Seeing Things Differently
“We must become less so we can be filled with something greater” says Connie Harmotto, referencing John 3:30. Connie is thinking of her experience as a mentor with Aliquippa Impact. She began school-based mentoring in 2012 and then transitioned to one-on-one mentoring in 2013.
Connie spends time with her mentee once a week. She says, “[My husband and I] have an opportunity to be friends with her. My husband looks forward to her visits and they shoot basketball in the driveway while I am finishing dinner. We do simple things together – making dinner, taking the dog for a walk. I don’t expect anything and neither does she. Sometimes we just sit together and don’t say anything. We’re comfortable with each other.”
The relationship has impacted both mentee and mentor. Both have gained a friend and both have grown in their faith. According to Connie, their relationship has introduced her mentee to a Christian lifestyle. But not only is her mentee’s faith becoming stronger, so is Connie’s. She says, “Having a relationship with this little girl has been a blessing to me. It totally takes the focus off myself and allows me to focus on someone else. Learning about a different culture and generation has taught me a lot. It has made me look at things a lot differently in life and in my Christian walk.”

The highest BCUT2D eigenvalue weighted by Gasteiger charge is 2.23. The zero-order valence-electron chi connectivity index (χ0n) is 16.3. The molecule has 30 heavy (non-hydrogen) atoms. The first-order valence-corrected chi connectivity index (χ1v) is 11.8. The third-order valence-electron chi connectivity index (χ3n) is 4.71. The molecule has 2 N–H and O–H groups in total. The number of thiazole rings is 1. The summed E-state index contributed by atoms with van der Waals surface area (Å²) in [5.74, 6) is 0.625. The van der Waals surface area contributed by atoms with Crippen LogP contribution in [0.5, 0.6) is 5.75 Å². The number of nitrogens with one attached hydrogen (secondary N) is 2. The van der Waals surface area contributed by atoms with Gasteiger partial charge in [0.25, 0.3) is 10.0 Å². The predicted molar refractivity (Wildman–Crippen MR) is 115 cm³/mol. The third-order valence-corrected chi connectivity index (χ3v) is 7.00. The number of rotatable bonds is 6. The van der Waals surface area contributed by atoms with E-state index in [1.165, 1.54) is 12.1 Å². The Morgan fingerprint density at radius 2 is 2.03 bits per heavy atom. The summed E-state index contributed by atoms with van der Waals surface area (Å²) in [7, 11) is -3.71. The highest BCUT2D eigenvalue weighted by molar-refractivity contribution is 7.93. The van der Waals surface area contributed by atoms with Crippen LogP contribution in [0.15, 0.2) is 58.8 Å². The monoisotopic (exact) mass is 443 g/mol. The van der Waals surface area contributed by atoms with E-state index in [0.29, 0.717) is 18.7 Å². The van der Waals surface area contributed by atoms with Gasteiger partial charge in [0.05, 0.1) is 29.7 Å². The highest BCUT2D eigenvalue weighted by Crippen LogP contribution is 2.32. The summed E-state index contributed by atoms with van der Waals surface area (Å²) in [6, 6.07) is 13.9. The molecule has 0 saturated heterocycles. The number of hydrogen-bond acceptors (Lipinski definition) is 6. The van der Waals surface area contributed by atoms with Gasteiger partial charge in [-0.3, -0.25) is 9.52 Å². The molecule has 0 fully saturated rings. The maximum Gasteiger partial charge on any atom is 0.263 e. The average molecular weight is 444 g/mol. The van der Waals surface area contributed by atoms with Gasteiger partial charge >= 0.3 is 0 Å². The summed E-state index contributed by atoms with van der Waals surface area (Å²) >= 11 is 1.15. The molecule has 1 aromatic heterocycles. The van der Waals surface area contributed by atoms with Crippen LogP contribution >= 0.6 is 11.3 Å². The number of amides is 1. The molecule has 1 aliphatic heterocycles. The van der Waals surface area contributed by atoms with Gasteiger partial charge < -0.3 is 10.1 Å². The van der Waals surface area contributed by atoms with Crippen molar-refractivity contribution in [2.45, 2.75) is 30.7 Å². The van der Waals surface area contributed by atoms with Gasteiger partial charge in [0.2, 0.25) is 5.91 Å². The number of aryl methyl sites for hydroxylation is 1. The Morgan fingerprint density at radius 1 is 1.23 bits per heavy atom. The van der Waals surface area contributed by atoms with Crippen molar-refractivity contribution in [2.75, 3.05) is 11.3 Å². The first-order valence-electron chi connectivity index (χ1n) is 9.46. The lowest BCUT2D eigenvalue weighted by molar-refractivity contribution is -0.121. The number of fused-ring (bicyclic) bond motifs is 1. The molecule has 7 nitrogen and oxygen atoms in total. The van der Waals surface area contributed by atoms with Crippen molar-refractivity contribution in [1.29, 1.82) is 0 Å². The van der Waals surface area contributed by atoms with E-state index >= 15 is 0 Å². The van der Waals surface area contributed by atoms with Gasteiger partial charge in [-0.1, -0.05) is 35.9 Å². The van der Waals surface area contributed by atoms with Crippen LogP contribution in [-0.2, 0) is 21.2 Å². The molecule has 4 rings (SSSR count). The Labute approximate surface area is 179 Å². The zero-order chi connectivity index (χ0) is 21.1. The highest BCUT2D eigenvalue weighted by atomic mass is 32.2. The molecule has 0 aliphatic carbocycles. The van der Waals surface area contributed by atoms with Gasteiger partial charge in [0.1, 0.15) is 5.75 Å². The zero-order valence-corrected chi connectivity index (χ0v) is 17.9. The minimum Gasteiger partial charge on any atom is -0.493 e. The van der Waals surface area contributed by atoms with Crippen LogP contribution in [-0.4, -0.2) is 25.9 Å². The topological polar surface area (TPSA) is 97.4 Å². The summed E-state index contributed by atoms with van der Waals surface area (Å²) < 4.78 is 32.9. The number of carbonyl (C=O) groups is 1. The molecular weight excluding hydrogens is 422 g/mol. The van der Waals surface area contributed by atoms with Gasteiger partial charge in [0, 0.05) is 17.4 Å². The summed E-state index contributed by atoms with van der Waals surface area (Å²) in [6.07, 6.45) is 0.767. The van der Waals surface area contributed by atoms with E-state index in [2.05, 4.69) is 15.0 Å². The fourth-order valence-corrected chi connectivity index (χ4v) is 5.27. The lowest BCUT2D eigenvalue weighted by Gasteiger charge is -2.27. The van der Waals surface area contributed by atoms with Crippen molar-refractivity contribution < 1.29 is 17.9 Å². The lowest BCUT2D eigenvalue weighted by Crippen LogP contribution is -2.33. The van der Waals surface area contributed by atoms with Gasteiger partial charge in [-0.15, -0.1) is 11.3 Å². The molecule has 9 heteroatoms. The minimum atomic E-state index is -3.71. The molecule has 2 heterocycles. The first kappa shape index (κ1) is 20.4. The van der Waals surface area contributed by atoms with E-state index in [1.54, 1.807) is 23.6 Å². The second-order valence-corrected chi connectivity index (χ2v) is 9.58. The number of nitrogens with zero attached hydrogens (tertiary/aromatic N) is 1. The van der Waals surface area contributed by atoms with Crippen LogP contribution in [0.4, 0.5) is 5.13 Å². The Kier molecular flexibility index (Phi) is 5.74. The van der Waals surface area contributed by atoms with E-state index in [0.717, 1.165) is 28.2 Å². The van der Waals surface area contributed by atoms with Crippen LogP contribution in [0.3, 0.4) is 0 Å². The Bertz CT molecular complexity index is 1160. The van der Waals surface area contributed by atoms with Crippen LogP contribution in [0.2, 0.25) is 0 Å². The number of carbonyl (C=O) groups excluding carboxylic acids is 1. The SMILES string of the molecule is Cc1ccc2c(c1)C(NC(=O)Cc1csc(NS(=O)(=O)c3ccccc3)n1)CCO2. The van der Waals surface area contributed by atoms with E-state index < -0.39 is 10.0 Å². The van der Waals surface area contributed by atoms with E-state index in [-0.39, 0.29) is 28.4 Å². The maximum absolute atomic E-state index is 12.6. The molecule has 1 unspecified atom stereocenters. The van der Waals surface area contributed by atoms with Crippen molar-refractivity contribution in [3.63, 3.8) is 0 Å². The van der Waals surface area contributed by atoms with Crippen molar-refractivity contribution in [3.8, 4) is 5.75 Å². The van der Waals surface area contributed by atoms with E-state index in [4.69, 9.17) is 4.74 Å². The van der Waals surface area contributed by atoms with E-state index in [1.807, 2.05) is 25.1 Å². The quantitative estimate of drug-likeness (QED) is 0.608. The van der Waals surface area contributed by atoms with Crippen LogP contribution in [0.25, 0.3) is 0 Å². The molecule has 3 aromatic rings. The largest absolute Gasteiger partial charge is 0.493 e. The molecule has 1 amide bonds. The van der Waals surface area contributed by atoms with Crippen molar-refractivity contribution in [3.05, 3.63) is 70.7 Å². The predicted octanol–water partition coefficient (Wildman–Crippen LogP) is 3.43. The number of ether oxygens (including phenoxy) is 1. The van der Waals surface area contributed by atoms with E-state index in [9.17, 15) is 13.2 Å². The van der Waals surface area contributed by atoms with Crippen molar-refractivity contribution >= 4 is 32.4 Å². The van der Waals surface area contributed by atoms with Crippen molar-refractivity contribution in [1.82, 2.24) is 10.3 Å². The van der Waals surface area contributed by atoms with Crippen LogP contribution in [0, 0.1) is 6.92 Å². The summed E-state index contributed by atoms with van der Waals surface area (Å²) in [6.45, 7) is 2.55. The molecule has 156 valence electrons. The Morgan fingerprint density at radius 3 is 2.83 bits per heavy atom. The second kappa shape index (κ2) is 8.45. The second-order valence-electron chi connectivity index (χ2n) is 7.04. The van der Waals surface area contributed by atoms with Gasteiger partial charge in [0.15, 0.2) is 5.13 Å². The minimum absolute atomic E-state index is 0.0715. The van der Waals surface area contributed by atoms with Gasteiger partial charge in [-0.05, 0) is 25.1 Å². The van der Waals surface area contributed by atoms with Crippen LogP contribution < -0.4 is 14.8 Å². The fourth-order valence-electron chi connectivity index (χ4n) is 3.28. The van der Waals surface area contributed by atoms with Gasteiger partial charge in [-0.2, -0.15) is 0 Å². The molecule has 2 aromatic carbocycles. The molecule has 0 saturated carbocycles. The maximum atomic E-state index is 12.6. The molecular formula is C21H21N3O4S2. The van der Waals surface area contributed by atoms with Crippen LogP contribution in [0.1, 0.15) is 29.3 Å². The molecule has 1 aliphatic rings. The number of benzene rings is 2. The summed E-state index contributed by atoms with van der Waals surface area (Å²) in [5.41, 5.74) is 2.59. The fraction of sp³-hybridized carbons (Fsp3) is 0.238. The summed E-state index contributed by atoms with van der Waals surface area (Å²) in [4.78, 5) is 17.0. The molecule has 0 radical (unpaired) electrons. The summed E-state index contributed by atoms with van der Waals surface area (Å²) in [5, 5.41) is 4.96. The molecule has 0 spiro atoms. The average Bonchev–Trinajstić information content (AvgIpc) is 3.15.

Connie was skeptical of Aliquippa before becoming a mentor. She says, “What I imagined before becoming involved in Aliquippa was that there were broken families and homes because inside the families they didn’t care about each other. I imagined that they were in control of their situation completely and that they should be able to go find work and get themselves out of the situation they are in. What I found and what God opened my eyes to after I started mentoring was that the moms love their children and they want opportunities for their kids, but they are limited. That is where Aliquippa Impact comes in providing those opportunities for their kids with the mentoring and with the cohorts.”
Connie sees the hope that all who work with AI bring to families. She says not every child is born into a situation with plentiful opportunities for growth. When kids are provided with such opportunities, they respond enthusiastically. She recalls, “I remember kids stopping by the mentoring room at the elementary school asking if they got a mentor yet. They are excited; they want friendships and people caring for them.”
Serving as a mentor has changed the way Connie sees the city of Aliquippa and given her an opportunity share God’s love. Connie says, “I am thankful that AI gives me an opportunity to serve in a way that has always been on my heart.”